Regarding the lessons we’ve learned along the way, I think one important one is the fact that when you manufacture module parts you have to do everything end-to-end. By that, I mean cutting, processing, welding, assembly, and painting. You have to become an all-rounder, and as an SME we thought it would be important to learn about each of these different steps, each and every employee, including the management team, is focused on learning each process. This led to manufacturing module parts, and it enabled us to learn more about each process step. We spent a lot of time talking with customers so that we could understand and catch those needs. When introducing the equipment necessary for each process of module manufacturing, it takes about two years from equipment installation to full operation., and that two years is also required to acquire sufficient knowledge about the process steps. In March 2022, we acquired the necessary painting equipment and knowledge to perform the final coating process. After 8 years, we’ve finally managed to go from cutting to coating, and we have finally fully achieved end-to-end production on module manufacturing.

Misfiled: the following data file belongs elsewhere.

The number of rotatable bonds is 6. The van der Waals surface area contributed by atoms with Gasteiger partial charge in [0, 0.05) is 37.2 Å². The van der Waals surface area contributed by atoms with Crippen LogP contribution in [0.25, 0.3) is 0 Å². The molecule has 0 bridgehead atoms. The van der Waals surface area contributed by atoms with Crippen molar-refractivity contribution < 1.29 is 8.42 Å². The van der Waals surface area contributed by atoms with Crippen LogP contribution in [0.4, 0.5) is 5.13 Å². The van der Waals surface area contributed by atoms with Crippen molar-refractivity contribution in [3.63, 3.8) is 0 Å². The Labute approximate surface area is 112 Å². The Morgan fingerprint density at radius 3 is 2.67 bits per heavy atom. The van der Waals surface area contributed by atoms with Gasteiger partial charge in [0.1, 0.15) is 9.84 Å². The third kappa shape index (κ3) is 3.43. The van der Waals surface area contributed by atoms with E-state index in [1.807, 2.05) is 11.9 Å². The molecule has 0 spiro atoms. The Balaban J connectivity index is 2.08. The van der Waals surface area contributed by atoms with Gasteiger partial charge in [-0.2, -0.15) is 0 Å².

The company has factories in both Hiroshima and China, and one very important lesson we have learned throughout our history as a company is that as a trader you cannot produce value by yourself. You just sell whatever can be sold, so it is important to analyze the needs of the market. Going forward I think that China is going to continue to grow as a market and we would like to use our experience in that region.
We know that you have been present in the Chinese market for many years now. Looking at the future, are there any other regions of the world that you are interested in expanding into?
The reason we chose China was that we felt that the region had some very good prospects for rapid growth. In the past, they were making highways across the country there and the government was looking to complete those highways at twice the speed that Japan completed a similar project. They actually worked very hard around the clock.
A lot of Western companies have outsourced their production to China, so at the time we felt that we could get the best or optimal procurement out of that country. That was another attractive aspect of going to China and ultimately that is why we decided to try and open a factory there.